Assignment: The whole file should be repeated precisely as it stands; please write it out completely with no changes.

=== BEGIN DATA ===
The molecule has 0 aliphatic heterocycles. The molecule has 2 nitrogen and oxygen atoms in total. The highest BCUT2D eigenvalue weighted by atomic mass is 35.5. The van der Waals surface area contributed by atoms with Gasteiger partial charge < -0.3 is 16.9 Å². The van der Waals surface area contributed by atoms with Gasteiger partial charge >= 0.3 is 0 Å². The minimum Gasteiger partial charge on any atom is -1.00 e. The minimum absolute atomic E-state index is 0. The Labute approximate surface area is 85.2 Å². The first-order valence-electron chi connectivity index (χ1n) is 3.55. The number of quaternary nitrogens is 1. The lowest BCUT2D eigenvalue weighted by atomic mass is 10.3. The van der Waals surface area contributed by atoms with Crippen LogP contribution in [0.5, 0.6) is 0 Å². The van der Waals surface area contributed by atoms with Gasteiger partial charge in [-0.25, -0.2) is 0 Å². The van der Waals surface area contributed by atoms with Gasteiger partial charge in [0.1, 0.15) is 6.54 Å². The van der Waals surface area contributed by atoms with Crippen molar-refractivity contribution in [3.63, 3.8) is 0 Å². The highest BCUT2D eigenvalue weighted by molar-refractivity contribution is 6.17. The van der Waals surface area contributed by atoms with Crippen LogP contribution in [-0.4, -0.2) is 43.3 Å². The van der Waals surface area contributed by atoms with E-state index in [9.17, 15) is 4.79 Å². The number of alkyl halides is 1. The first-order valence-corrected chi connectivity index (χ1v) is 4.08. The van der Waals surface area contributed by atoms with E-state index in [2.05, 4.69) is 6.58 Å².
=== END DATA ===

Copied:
The molecule has 0 aliphatic heterocycles. The molecule has 2 nitrogen and oxygen atoms in total. The highest BCUT2D eigenvalue weighted by atomic mass is 35.5. The van der Waals surface area contributed by atoms with Gasteiger partial charge < -0.3 is 16.9 Å². The van der Waals surface area contributed by atoms with Gasteiger partial charge >= 0.3 is 0 Å². The minimum Gasteiger partial charge on any atom is -1.00 e. The minimum absolute atomic E-state index is 0. The Labute approximate surface area is 85.2 Å². The first-order valence-electron chi connectivity index (χ1n) is 3.55. The number of quaternary nitrogens is 1. The lowest BCUT2D eigenvalue weighted by atomic mass is 10.3. The van der Waals surface area contributed by atoms with Crippen LogP contribution in [0.5, 0.6) is 0 Å². The van der Waals surface area contributed by atoms with Gasteiger partial charge in [-0.25, -0.2) is 0 Å². The van der Waals surface area contributed by atoms with Gasteiger partial charge in [0.1, 0.15) is 6.54 Å². The van der Waals surface area contributed by atoms with Crippen molar-refractivity contribution in [3.63, 3.8) is 0 Å². The highest BCUT2D eigenvalue weighted by molar-refractivity contribution is 6.17. The van der Waals surface area contributed by atoms with Crippen LogP contribution in [-0.4, -0.2) is 43.3 Å². The van der Waals surface area contributed by atoms with E-state index in [9.17, 15) is 4.79 Å². The number of alkyl halides is 1. The first-order valence-corrected chi connectivity index (χ1v) is 4.08. The van der Waals surface area contributed by atoms with E-state index in [2.05, 4.69) is 6.58 Å².